I’ve been fascinated by the power of phrases known as “performatives.” In brief, performative phrases actually change reality when uttered by the right person. Let me illustrate with a couple of examples. Take the home plate umpire in baseball who says, “You’re out!” His saying the words actually makes the batter out. If, by contrast, someone in the stands were to yell, “You’re out!” or if the catcher yelled the phrase, the batter wouldn’t be out. The umpire has to make the call.
When a minister says, “I pronounce you man and wife,” at the moment he says those words, the couple actually and legally becomes husband and wife. If the minister fails to say those words, or if the organist said the words instead, all of the expensive flower arrangements and flowing gowns and pews filled with well-wishers won’t change the couples’ marital status. The minister must make the pronouncement.
Likewise, a police office saying, “You’re under arrest” actually makes the person under arrest.
A game show host who says, “You’re our winner!” makes the contestant eligible for the prize.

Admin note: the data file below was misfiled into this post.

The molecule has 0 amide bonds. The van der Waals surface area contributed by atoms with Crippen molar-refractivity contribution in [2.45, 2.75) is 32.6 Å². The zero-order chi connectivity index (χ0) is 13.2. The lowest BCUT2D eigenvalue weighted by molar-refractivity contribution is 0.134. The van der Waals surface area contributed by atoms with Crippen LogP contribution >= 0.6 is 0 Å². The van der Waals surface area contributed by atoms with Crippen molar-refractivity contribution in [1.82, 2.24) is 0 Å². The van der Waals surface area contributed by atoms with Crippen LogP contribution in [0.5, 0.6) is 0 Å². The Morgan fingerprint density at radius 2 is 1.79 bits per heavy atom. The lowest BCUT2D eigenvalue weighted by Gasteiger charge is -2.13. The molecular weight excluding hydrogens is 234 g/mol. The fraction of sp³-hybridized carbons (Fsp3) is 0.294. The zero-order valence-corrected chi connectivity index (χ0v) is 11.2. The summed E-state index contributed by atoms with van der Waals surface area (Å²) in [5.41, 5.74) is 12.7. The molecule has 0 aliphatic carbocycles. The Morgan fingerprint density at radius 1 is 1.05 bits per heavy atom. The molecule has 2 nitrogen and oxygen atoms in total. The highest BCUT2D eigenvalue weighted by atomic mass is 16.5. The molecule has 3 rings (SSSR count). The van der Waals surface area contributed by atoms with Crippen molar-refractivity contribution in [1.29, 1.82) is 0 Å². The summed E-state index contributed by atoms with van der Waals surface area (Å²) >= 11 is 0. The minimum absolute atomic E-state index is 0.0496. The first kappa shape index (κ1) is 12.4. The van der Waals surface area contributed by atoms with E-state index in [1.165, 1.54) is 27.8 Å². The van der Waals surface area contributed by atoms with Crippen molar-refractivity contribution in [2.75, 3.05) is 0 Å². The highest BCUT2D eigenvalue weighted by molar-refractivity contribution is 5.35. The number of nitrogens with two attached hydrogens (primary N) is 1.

A judge saying, “You are guilty as charged” changes the plaintiff’s standing from innocent until proven guilty, to guilty.
There are a number of examples of performative phrases in the Bible, such as Jesus telling the paralyzed man lying on his mat, “Friend, your sins are forgiven” (Luke 5:20). The moment Jesus uttered these words, the man’s life was changed. Likewise, during the crucifixion of Christ, Jesus turned to the repentant thief and said, “I tell you the truth, today you will be with me in paradise.” By speaking those words, this man’s eternal destiny was changed.
You might be thinking, “That’s all interesting, Jim, but what’s this got to do with me?” As I’ve been thinking about it, there are real implications for our families. For example, when you or I say the words “I love you” to our spouse or to our children we’re doing something that, in a very real sense, is transformational. When I say to Jean or to my boys “I love you”, that performative phrase is power-filled. In reality they become more loved the moment I say the words.
Keep in mind you are not primarily giving out information when you say “I love you.” You are not primarily saying something sweet, hopeful and kind. You are not even mainly encouraging them. Yes, all of those things take place. But at a deeper level, the person becomes more loved because you have spoken the words from your heart.
As Proverbs 18:21 puts it, “The tongue has the power of life and death, and those who love it will eat its fruit.” Why not use this awesome power God has given you by speaking life—not death—into your spouse and children today.